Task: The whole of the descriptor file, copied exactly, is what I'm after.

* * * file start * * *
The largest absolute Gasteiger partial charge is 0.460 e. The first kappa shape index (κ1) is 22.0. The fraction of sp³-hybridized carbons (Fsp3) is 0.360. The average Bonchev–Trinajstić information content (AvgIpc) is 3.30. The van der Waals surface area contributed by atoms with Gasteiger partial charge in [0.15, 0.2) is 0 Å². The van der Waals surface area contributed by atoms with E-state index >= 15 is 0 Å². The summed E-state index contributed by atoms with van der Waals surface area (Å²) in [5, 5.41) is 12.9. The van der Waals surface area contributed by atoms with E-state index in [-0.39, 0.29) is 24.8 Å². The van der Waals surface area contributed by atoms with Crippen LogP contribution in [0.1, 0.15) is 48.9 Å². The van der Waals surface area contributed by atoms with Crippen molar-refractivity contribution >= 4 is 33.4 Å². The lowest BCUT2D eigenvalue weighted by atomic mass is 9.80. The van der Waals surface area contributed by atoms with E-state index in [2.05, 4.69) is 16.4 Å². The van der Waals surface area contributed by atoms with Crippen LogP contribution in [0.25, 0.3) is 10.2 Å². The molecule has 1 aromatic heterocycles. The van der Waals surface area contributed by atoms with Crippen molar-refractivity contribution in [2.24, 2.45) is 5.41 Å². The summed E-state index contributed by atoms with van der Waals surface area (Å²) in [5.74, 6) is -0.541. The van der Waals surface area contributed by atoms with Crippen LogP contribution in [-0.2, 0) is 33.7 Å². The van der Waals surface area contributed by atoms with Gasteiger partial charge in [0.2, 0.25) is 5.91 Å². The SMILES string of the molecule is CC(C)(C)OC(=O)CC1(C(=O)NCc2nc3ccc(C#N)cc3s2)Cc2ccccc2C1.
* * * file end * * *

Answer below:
The largest absolute Gasteiger partial charge is 0.460 e. The first kappa shape index (κ1) is 22.0. The fraction of sp³-hybridized carbons (Fsp3) is 0.360. The average Bonchev–Trinajstić information content (AvgIpc) is 3.30. The van der Waals surface area contributed by atoms with Gasteiger partial charge in [0.15, 0.2) is 0 Å². The van der Waals surface area contributed by atoms with E-state index >= 15 is 0 Å². The summed E-state index contributed by atoms with van der Waals surface area (Å²) in [5, 5.41) is 12.9. The van der Waals surface area contributed by atoms with E-state index in [-0.39, 0.29) is 24.8 Å². The van der Waals surface area contributed by atoms with Crippen LogP contribution in [0.1, 0.15) is 48.9 Å². The van der Waals surface area contributed by atoms with Crippen molar-refractivity contribution >= 4 is 33.4 Å². The lowest BCUT2D eigenvalue weighted by atomic mass is 9.80. The van der Waals surface area contributed by atoms with E-state index in [2.05, 4.69) is 16.4 Å². The van der Waals surface area contributed by atoms with Crippen LogP contribution in [0.25, 0.3) is 10.2 Å². The molecule has 1 aromatic heterocycles. The van der Waals surface area contributed by atoms with Crippen molar-refractivity contribution in [2.24, 2.45) is 5.41 Å². The summed E-state index contributed by atoms with van der Waals surface area (Å²) in [5.74, 6) is -0.541. The van der Waals surface area contributed by atoms with Crippen LogP contribution in [-0.2, 0) is 33.7 Å². The van der Waals surface area contributed by atoms with Gasteiger partial charge in [0.2, 0.25) is 5.91 Å². The SMILES string of the molecule is CC(C)(C)OC(=O)CC1(C(=O)NCc2nc3ccc(C#N)cc3s2)Cc2ccccc2C1.